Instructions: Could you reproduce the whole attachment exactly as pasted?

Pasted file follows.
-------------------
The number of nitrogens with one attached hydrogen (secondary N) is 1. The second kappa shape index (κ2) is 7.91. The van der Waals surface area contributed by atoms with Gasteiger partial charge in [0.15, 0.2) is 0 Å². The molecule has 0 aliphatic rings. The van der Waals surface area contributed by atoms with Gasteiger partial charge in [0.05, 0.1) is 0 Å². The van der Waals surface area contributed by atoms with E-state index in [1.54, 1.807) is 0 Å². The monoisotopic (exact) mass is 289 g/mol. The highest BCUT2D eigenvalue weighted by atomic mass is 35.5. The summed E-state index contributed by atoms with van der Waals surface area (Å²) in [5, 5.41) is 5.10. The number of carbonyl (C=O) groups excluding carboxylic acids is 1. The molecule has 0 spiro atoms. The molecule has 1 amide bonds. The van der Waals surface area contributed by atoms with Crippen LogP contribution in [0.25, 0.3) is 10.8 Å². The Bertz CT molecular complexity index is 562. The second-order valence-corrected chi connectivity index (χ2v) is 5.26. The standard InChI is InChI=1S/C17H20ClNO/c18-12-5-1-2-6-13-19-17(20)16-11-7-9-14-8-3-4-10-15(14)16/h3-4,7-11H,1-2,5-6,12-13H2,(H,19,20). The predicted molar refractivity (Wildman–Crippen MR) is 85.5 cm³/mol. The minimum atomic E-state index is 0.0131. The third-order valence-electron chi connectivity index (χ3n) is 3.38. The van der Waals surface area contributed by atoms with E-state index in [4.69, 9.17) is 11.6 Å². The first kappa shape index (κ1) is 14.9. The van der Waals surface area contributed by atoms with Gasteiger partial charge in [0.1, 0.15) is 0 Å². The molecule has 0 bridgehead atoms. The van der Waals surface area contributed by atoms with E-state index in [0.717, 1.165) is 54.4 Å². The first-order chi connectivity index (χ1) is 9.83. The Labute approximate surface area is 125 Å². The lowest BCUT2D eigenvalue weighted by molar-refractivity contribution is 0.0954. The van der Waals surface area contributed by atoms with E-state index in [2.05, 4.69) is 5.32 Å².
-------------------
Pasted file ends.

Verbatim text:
The number of nitrogens with one attached hydrogen (secondary N) is 1. The second kappa shape index (κ2) is 7.91. The van der Waals surface area contributed by atoms with Gasteiger partial charge in [0.15, 0.2) is 0 Å². The molecule has 0 aliphatic rings. The van der Waals surface area contributed by atoms with Gasteiger partial charge in [0.05, 0.1) is 0 Å². The van der Waals surface area contributed by atoms with E-state index in [1.54, 1.807) is 0 Å². The monoisotopic (exact) mass is 289 g/mol. The highest BCUT2D eigenvalue weighted by atomic mass is 35.5. The summed E-state index contributed by atoms with van der Waals surface area (Å²) in [5, 5.41) is 5.10. The number of carbonyl (C=O) groups excluding carboxylic acids is 1. The molecule has 0 spiro atoms. The molecule has 1 amide bonds. The van der Waals surface area contributed by atoms with Crippen LogP contribution in [0.25, 0.3) is 10.8 Å². The Bertz CT molecular complexity index is 562. The second-order valence-corrected chi connectivity index (χ2v) is 5.26. The standard InChI is InChI=1S/C17H20ClNO/c18-12-5-1-2-6-13-19-17(20)16-11-7-9-14-8-3-4-10-15(14)16/h3-4,7-11H,1-2,5-6,12-13H2,(H,19,20). The predicted molar refractivity (Wildman–Crippen MR) is 85.5 cm³/mol. The minimum atomic E-state index is 0.0131. The third-order valence-electron chi connectivity index (χ3n) is 3.38. The van der Waals surface area contributed by atoms with E-state index in [4.69, 9.17) is 11.6 Å². The first kappa shape index (κ1) is 14.9. The van der Waals surface area contributed by atoms with Gasteiger partial charge in [0.1, 0.15) is 0 Å². The molecule has 0 bridgehead atoms. The van der Waals surface area contributed by atoms with E-state index in [0.717, 1.165) is 54.4 Å². The first-order chi connectivity index (χ1) is 9.83. The Labute approximate surface area is 125 Å². The lowest BCUT2D eigenvalue weighted by molar-refractivity contribution is 0.0954. The van der Waals surface area contributed by atoms with E-state index in [2.05, 4.69) is 5.32 Å².